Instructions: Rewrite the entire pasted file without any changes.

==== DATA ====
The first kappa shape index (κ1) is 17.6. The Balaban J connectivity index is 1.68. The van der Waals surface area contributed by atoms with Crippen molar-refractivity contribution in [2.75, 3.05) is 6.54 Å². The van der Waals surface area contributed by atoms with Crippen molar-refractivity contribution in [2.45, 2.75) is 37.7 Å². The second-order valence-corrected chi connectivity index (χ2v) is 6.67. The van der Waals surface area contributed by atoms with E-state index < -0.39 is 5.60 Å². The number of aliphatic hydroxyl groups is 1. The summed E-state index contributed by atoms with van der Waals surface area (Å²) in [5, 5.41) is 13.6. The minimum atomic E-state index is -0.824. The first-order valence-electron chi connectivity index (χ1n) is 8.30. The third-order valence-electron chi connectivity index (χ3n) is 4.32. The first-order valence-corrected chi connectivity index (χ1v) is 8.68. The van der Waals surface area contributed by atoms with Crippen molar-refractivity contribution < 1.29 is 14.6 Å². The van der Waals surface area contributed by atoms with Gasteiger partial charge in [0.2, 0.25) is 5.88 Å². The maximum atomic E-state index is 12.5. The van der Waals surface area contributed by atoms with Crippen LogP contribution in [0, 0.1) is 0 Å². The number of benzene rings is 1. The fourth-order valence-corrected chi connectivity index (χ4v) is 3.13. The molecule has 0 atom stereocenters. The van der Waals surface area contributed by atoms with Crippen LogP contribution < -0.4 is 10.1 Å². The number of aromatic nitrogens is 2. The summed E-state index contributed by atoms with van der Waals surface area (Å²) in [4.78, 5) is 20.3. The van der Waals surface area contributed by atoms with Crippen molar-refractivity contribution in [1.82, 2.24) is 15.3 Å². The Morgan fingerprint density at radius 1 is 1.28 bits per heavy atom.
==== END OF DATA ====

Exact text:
The first kappa shape index (κ1) is 17.6. The Balaban J connectivity index is 1.68. The van der Waals surface area contributed by atoms with Crippen molar-refractivity contribution in [2.75, 3.05) is 6.54 Å². The van der Waals surface area contributed by atoms with Crippen molar-refractivity contribution in [2.45, 2.75) is 37.7 Å². The second-order valence-corrected chi connectivity index (χ2v) is 6.67. The van der Waals surface area contributed by atoms with E-state index < -0.39 is 5.60 Å². The number of aliphatic hydroxyl groups is 1. The summed E-state index contributed by atoms with van der Waals surface area (Å²) in [5, 5.41) is 13.6. The minimum atomic E-state index is -0.824. The first-order valence-electron chi connectivity index (χ1n) is 8.30. The third-order valence-electron chi connectivity index (χ3n) is 4.32. The first-order valence-corrected chi connectivity index (χ1v) is 8.68. The van der Waals surface area contributed by atoms with Crippen molar-refractivity contribution < 1.29 is 14.6 Å². The van der Waals surface area contributed by atoms with Gasteiger partial charge in [0.2, 0.25) is 5.88 Å². The maximum atomic E-state index is 12.5. The van der Waals surface area contributed by atoms with Crippen LogP contribution in [0, 0.1) is 0 Å². The number of benzene rings is 1. The fourth-order valence-corrected chi connectivity index (χ4v) is 3.13. The molecule has 0 atom stereocenters. The van der Waals surface area contributed by atoms with Crippen LogP contribution < -0.4 is 10.1 Å². The number of aromatic nitrogens is 2. The summed E-state index contributed by atoms with van der Waals surface area (Å²) in [4.78, 5) is 20.3. The van der Waals surface area contributed by atoms with Crippen molar-refractivity contribution in [1.82, 2.24) is 15.3 Å². The Morgan fingerprint density at radius 1 is 1.28 bits per heavy atom.